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Elife. 2019 Jun 24;8. pii: e44698. doi: 10.7554/eLife.44698.

Monitoring site-specific conformational changes in real-time reveals a misfolding mechanism of the prion protein.

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National Centre for Biological Sciences, Tata Institute of Fundamental Research, Bengaluru, India.


During pathological aggregation, proteins undergo remarkable conformational re-arrangements to anomalously assemble into a heterogeneous collection of misfolded multimers, ranging from soluble oligomers to insoluble amyloid fibrils. Inspired by fluorescence resonance energy transfer (FRET) measurements of protein folding, an experimental strategy to study site-specific misfolding kinetics during aggregation, by effectively suppressing contributions from inter-molecular FRET, is described. Specifically, the kinetics of conformational changes across different secondary and tertiary structural segments of the mouse prion protein (moPrP) were monitored independently, after the monomeric units transformed into large oligomers OL, which subsequently disaggregated reversibly into small oligomers OS at pH 4. The sequence segments spanning helices α2 and α3 underwent a compaction during the formation of OL and elongation into β-sheets during the formation of OS. The β1-α1-β2 and α2-α3 subdomains were separated, and the helix α1 was unfolded to varying extents in both OL and OS.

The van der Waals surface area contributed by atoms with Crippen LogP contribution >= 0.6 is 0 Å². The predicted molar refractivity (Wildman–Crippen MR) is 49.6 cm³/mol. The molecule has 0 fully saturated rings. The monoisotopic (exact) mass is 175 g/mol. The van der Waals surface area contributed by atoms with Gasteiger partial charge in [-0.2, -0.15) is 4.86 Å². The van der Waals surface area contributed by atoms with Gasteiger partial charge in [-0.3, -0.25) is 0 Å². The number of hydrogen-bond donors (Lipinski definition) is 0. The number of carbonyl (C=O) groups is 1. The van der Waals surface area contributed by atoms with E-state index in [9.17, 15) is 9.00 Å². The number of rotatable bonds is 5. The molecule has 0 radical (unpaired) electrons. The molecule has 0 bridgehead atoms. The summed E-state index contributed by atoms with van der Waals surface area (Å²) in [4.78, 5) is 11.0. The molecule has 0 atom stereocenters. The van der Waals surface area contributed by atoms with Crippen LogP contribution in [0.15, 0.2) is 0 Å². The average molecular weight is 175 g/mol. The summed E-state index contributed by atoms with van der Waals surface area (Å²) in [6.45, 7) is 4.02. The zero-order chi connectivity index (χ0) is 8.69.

E. coli; biochemistry; chemical biology; intra-molecular FRET; molecular biophysics; prion; small and large oligomers; structural biology; α to β switch

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